OnePlus Q1 TV vs Mi TV 4X: Which Smart TV Offers Better Value?

After being rivals in the mobile phone space, both these brands are now vying for buyers in the TV segment in India.

Published
Tech News
5 min read
OnePlus Q1 TV (left) and Xiaomi Mi TV 4X (right)
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OnePlus launched its premium range of Android TVs in India last week, and the company managed to surprise everyone with its high-end pricing strategy. The OnePlus Q1 series is available in two versions, priced up to Rs 99,900 and is available online as well as offline.

However, these prices have given us a strong reason to decipher the value-for-money factor of these TVs, especially when compared with the Xiaomi Mi TV range that costs Rs 55,000 for a 65-inch 4K model. Also, compared to smartphones, people are not expected to upgrade TVs before 7 to 8 years at least.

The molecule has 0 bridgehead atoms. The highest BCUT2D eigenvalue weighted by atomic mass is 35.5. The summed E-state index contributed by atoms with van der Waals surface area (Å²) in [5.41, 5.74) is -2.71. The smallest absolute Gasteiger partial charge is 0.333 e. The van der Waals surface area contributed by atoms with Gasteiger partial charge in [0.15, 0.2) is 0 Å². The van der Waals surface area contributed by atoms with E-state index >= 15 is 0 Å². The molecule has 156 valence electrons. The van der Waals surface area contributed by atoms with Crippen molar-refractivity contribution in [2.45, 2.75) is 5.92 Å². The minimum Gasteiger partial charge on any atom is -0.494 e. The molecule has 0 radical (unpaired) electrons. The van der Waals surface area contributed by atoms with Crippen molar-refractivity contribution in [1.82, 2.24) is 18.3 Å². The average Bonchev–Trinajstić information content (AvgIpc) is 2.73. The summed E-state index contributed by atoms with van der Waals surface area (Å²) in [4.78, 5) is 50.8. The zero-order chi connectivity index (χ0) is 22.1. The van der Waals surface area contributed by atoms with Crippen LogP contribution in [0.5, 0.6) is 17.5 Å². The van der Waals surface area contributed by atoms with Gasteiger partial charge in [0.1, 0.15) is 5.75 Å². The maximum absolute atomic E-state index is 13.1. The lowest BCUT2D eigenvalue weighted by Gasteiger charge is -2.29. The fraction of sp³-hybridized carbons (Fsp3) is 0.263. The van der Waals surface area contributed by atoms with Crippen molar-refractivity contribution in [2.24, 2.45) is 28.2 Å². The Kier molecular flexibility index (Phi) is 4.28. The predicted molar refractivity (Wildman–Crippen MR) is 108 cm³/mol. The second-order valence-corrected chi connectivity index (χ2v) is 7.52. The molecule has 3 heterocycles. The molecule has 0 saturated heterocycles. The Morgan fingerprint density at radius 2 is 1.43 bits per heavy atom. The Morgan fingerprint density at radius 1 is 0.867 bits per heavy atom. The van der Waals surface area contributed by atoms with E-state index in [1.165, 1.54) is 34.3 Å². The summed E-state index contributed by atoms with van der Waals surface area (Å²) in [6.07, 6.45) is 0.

We decided to scroll through the feature set of the OnePlus TV and put that into context with Xiaomi’s most expensive model available.

OnePlus Q1 TV vs Mi TV 4X: Which Smart TV Offers Better Value?
(Photo: Kamran Akhter/The Quint)

What the TVs Look Like

Both these TVs look premium, without costing as much as Samsung or a Sony TV. You get a 55-inch and 65-inch 4K screen with the OnePlus Q1 and Xiaomi Mi TV 4K respectively. The OnePlus overshadows the Xiaomi with marginally thinner bezels on offer.

However, in terms of refresh rates both the brands have chosen 60Hz, which is the standard rate for TVs in this segment.